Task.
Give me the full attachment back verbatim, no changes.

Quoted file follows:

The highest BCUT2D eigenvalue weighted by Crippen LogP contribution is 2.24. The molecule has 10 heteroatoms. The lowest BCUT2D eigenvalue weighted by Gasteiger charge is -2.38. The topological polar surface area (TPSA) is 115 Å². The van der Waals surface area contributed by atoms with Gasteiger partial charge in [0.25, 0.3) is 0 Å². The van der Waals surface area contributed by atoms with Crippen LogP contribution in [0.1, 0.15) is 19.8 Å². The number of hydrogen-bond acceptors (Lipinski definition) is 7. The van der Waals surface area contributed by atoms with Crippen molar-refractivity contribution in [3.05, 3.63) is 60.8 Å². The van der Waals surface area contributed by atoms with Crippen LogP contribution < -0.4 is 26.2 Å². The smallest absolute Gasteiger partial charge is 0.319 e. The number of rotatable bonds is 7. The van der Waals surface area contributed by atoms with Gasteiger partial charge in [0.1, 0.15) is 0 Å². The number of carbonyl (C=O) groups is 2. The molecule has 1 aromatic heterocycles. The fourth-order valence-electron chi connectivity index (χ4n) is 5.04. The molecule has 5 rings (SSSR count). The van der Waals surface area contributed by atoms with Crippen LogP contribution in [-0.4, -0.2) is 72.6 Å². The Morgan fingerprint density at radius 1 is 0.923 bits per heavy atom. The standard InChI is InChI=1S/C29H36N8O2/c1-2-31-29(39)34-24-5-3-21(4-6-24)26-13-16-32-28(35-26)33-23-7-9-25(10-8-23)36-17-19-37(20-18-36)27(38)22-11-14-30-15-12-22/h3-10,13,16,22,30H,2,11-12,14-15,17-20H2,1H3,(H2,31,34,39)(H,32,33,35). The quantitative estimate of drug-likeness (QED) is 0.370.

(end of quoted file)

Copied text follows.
The highest BCUT2D eigenvalue weighted by Crippen LogP contribution is 2.24. The molecule has 10 heteroatoms. The lowest BCUT2D eigenvalue weighted by Gasteiger charge is -2.38. The topological polar surface area (TPSA) is 115 Å². The van der Waals surface area contributed by atoms with Gasteiger partial charge in [0.25, 0.3) is 0 Å². The van der Waals surface area contributed by atoms with Crippen LogP contribution in [0.1, 0.15) is 19.8 Å². The number of hydrogen-bond acceptors (Lipinski definition) is 7. The van der Waals surface area contributed by atoms with Crippen molar-refractivity contribution in [3.05, 3.63) is 60.8 Å². The van der Waals surface area contributed by atoms with Crippen LogP contribution < -0.4 is 26.2 Å². The smallest absolute Gasteiger partial charge is 0.319 e. The number of rotatable bonds is 7. The van der Waals surface area contributed by atoms with Gasteiger partial charge in [0.1, 0.15) is 0 Å². The number of carbonyl (C=O) groups is 2. The molecule has 1 aromatic heterocycles. The fourth-order valence-electron chi connectivity index (χ4n) is 5.04. The molecule has 5 rings (SSSR count). The van der Waals surface area contributed by atoms with Crippen LogP contribution in [-0.4, -0.2) is 72.6 Å². The Morgan fingerprint density at radius 1 is 0.923 bits per heavy atom. The standard InChI is InChI=1S/C29H36N8O2/c1-2-31-29(39)34-24-5-3-21(4-6-24)26-13-16-32-28(35-26)33-23-7-9-25(10-8-23)36-17-19-37(20-18-36)27(38)22-11-14-30-15-12-22/h3-10,13,16,22,30H,2,11-12,14-15,17-20H2,1H3,(H2,31,34,39)(H,32,33,35). The quantitative estimate of drug-likeness (QED) is 0.370.